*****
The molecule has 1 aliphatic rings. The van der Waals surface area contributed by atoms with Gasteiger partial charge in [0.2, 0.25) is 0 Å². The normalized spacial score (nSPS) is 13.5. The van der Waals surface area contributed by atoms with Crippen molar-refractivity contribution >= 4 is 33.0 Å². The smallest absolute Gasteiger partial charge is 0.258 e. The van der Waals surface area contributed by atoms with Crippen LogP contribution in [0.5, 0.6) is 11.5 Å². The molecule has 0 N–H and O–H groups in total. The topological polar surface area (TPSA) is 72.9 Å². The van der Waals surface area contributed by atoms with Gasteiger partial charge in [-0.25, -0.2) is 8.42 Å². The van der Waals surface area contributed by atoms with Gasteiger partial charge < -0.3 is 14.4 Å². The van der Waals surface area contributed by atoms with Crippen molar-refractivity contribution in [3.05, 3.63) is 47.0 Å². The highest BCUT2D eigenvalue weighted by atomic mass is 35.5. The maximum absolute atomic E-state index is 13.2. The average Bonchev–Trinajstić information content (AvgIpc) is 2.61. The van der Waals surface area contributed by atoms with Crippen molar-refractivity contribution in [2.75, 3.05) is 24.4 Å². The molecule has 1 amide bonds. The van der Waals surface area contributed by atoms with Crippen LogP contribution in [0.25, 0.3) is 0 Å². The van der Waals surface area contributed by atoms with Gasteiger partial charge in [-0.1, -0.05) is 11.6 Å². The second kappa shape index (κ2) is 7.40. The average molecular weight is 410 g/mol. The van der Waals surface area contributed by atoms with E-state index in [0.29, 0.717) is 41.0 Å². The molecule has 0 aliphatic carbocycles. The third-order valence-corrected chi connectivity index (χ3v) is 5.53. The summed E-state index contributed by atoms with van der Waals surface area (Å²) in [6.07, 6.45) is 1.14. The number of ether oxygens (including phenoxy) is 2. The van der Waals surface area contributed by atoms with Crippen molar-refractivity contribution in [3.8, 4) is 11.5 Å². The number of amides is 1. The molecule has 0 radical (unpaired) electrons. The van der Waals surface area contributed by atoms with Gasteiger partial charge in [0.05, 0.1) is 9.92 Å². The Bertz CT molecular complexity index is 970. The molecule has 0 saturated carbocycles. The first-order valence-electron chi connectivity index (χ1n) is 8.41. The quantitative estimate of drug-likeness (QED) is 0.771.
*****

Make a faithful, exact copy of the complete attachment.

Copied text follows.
The molecule has 1 aliphatic rings. The van der Waals surface area contributed by atoms with Gasteiger partial charge in [0.2, 0.25) is 0 Å². The normalized spacial score (nSPS) is 13.5. The van der Waals surface area contributed by atoms with Crippen molar-refractivity contribution >= 4 is 33.0 Å². The smallest absolute Gasteiger partial charge is 0.258 e. The van der Waals surface area contributed by atoms with Crippen LogP contribution in [0.5, 0.6) is 11.5 Å². The molecule has 0 N–H and O–H groups in total. The topological polar surface area (TPSA) is 72.9 Å². The van der Waals surface area contributed by atoms with Gasteiger partial charge in [-0.25, -0.2) is 8.42 Å². The van der Waals surface area contributed by atoms with Gasteiger partial charge < -0.3 is 14.4 Å². The van der Waals surface area contributed by atoms with Crippen molar-refractivity contribution in [3.05, 3.63) is 47.0 Å². The highest BCUT2D eigenvalue weighted by atomic mass is 35.5. The maximum absolute atomic E-state index is 13.2. The average Bonchev–Trinajstić information content (AvgIpc) is 2.61. The van der Waals surface area contributed by atoms with Crippen molar-refractivity contribution in [2.75, 3.05) is 24.4 Å². The molecule has 1 amide bonds. The van der Waals surface area contributed by atoms with Crippen LogP contribution in [0.25, 0.3) is 0 Å². The van der Waals surface area contributed by atoms with Gasteiger partial charge in [-0.1, -0.05) is 11.6 Å². The second kappa shape index (κ2) is 7.40. The average molecular weight is 410 g/mol. The van der Waals surface area contributed by atoms with E-state index in [0.29, 0.717) is 41.0 Å². The molecule has 0 aliphatic carbocycles. The third-order valence-corrected chi connectivity index (χ3v) is 5.53. The summed E-state index contributed by atoms with van der Waals surface area (Å²) in [6.07, 6.45) is 1.14. The number of ether oxygens (including phenoxy) is 2. The van der Waals surface area contributed by atoms with Crippen molar-refractivity contribution in [3.8, 4) is 11.5 Å². The number of amides is 1. The molecule has 0 radical (unpaired) electrons. The van der Waals surface area contributed by atoms with Gasteiger partial charge in [0.05, 0.1) is 9.92 Å². The Bertz CT molecular complexity index is 970. The molecule has 0 saturated carbocycles. The first-order valence-electron chi connectivity index (χ1n) is 8.41. The quantitative estimate of drug-likeness (QED) is 0.771.